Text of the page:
WTF France: What’s with the French and dubbing films?

Paris-based British comedian Paul Taylor has a new TV show about life in France and the idiosyncrasies of the locals. This week, he tackled their obsession with dubbing films.

WTF France: What's with the French and dubbing films?
Photo: Screengrab Canal Plus

You might remember Paul Taylor from his viral YouTube rant this January about the French greeting kisses. Now, he has been headhunted by French channel Canal+ for a new series about life in France.

The name of the show is What the Fuck France! and as the title suggests it involves Taylor taking a rather aggressive (expletive riddled) look at some of the quirky habits and idiosyncrasies of the French.

The first of the 10 mini-episodes aired on Saturday (see below) and was about Taylor's irritation with how the French film industry dubs movies and TV series, something it has to be said, many French people find just as bemusing as Taylor.

“For me dubbing makes no sense at all,” Taylor tells French viewers (with the use of subtitles rather than dubbing obviously).

“Now I get your dilemma, you want to watch a movie and not read a f””king book,” he goes on.

We asked him just what, exactly, riled him up so much about it.

Over to you Paul:

I can't get used to the mouth moving while different words are coming out of it. It's OK with cartoons, but when it comes to real people then I just can't watch it, it doesn't compute.

If I'm watching an English-language movie on French TV with my girlfriend, and it's one of the quarter or so that only offer a dubbed version, then I'll simply refuse to watch it. It's a pity if it's a good film that I really want to watch, because then I have to go and find it on iTunes and rent it instead.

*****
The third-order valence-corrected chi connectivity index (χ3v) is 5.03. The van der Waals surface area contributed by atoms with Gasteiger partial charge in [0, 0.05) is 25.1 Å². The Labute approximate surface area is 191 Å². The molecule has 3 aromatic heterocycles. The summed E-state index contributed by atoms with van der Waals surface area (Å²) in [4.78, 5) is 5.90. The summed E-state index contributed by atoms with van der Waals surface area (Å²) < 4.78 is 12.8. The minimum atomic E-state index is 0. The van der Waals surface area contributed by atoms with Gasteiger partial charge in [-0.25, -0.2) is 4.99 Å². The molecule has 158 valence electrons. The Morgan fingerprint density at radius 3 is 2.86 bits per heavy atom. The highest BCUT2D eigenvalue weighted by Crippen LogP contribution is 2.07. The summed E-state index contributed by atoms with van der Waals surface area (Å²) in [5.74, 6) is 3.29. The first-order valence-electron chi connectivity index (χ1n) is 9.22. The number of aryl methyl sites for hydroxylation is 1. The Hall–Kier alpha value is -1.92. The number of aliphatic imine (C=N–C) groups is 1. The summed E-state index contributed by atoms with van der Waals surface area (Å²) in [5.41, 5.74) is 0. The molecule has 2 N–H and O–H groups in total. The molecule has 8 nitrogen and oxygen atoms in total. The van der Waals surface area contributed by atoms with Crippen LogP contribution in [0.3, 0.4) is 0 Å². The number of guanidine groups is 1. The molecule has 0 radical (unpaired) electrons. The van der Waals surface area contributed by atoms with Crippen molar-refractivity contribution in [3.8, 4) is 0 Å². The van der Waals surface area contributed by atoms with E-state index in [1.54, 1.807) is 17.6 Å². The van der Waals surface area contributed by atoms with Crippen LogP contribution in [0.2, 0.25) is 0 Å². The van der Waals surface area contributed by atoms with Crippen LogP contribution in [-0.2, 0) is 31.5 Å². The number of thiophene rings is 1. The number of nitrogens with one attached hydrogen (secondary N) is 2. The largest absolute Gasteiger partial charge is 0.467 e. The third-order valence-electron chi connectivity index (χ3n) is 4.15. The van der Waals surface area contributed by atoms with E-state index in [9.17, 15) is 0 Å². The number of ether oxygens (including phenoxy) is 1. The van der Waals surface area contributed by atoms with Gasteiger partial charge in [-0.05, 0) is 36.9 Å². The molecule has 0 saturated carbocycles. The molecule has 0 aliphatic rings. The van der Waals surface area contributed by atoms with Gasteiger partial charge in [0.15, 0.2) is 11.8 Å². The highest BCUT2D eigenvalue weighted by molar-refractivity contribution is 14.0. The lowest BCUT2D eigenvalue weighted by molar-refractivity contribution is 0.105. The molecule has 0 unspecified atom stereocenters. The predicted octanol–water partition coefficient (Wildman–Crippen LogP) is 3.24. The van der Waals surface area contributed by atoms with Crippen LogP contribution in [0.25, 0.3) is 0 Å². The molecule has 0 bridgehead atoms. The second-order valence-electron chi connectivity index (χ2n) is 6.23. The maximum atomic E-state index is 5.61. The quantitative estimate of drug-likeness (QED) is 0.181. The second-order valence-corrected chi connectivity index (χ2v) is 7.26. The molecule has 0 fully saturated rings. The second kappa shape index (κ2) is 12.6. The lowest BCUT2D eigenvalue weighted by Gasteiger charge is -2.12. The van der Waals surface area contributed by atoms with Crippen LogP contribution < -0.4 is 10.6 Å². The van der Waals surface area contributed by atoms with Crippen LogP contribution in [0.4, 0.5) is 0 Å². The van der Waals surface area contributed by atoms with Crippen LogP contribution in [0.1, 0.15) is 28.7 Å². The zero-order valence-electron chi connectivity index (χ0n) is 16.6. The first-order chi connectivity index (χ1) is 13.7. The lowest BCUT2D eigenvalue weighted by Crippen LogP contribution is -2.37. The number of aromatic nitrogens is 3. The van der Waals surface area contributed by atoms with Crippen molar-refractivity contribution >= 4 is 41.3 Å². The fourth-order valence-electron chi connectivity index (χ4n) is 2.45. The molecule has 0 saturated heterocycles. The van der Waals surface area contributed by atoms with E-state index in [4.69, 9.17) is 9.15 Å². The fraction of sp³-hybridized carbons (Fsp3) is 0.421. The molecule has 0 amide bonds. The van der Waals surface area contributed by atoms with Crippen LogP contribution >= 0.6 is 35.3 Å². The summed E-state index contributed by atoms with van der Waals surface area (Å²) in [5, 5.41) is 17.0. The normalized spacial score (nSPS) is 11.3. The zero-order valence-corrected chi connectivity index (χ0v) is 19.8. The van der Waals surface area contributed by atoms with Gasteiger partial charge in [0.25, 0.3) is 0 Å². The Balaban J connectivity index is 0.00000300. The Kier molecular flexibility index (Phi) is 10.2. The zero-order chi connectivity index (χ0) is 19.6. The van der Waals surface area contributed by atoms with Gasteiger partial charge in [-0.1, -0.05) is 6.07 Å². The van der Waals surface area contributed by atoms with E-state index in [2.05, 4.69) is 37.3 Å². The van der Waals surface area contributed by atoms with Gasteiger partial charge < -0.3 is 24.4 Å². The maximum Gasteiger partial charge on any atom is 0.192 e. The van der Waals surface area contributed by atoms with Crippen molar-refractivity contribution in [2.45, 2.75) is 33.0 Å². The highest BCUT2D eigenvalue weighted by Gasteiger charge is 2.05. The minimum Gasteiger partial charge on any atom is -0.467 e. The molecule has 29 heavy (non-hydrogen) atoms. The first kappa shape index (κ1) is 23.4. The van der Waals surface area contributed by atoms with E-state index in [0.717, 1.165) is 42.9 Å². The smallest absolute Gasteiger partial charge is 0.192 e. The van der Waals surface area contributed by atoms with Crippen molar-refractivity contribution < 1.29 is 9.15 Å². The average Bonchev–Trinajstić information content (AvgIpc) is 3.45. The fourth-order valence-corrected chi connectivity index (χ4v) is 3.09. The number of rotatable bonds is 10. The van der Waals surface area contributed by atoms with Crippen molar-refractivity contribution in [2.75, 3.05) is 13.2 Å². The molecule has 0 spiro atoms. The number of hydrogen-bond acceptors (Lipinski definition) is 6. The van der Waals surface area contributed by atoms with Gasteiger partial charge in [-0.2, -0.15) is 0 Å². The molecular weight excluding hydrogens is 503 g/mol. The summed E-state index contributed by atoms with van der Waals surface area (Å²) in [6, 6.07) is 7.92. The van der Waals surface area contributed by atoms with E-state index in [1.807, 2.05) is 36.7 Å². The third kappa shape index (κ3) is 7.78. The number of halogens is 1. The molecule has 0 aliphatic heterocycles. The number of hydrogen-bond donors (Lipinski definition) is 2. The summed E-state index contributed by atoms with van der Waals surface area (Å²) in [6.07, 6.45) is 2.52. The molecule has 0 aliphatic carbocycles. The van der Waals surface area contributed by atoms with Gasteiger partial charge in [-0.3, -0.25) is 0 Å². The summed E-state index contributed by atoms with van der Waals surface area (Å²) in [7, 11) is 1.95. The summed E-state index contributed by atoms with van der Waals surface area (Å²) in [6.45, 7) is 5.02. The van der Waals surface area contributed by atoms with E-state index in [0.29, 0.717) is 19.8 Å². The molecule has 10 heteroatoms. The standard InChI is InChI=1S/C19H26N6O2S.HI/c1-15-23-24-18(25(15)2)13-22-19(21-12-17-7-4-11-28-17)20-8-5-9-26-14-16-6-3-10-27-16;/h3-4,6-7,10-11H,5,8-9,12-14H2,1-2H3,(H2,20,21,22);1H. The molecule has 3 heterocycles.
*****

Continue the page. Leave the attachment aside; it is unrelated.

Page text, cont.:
My theory is that the countries that dub TV and movies are the ones where the people speak the most horrific English.

If you look at countries in northern Europe, like Sweden, then you find that the people speak great English. They're used to English there, they've grown up hearing and mimicking it.

I don't think it's a coincidence that the French, the Italians, and the Spanish have such strong accents when they're speaking English. These are all countries that insist on dubbing their films.

In France however, I've met people who say they never even heard English until they were 12 years old when they went on a trip to the UK. 

The worst is when they dub something into French and leave the original English in the background. I first came across it when I was watching a dubbed version of Gordon Ramsay in Kitchen Nightmares. You could hear him swearing his head off in English in the background, I mean, properly swearing, but the man doing the voice over was quite calm and polite. It was so weird.

As for the French, they seem to have quite a mixed reaction to dubbing. I've been reading the comments from the first episode of my show and a lot of people are arguing about whether they prefer to watch the original version or not. 

They can't seem to make their mind up. But they have to deal with dubbing problems, too, like how the same voice actor does Sylvester Stallone and Arnold Schwartzenegger – but if the two actors are in the same film then they need to hire a new voice actor. It makes no sense. 

My favourite example of it going wrong was with the TV show Friends, where the six voice actors went on strike after the sixth season. They didn't get their way, and the producers had to bring in a new voice actors from season seven to ten. We just don't have that problem because we don't dub. 

I think that letting people watch things in the original version lets them learn, lets them get a better accent. The more you watch, the more you get used to it, which is particularly helpful for understanding TV language and all those kind of expressions that you might not hear as much in real life.”

So, how did the first episode go down with French audiences?

Some commenters online stood firm besides the tradition of dubbing. 

“Sorry to say it, but sometimes the people who do the dubbing have better voices than the original actors,” one Facebook user wrote.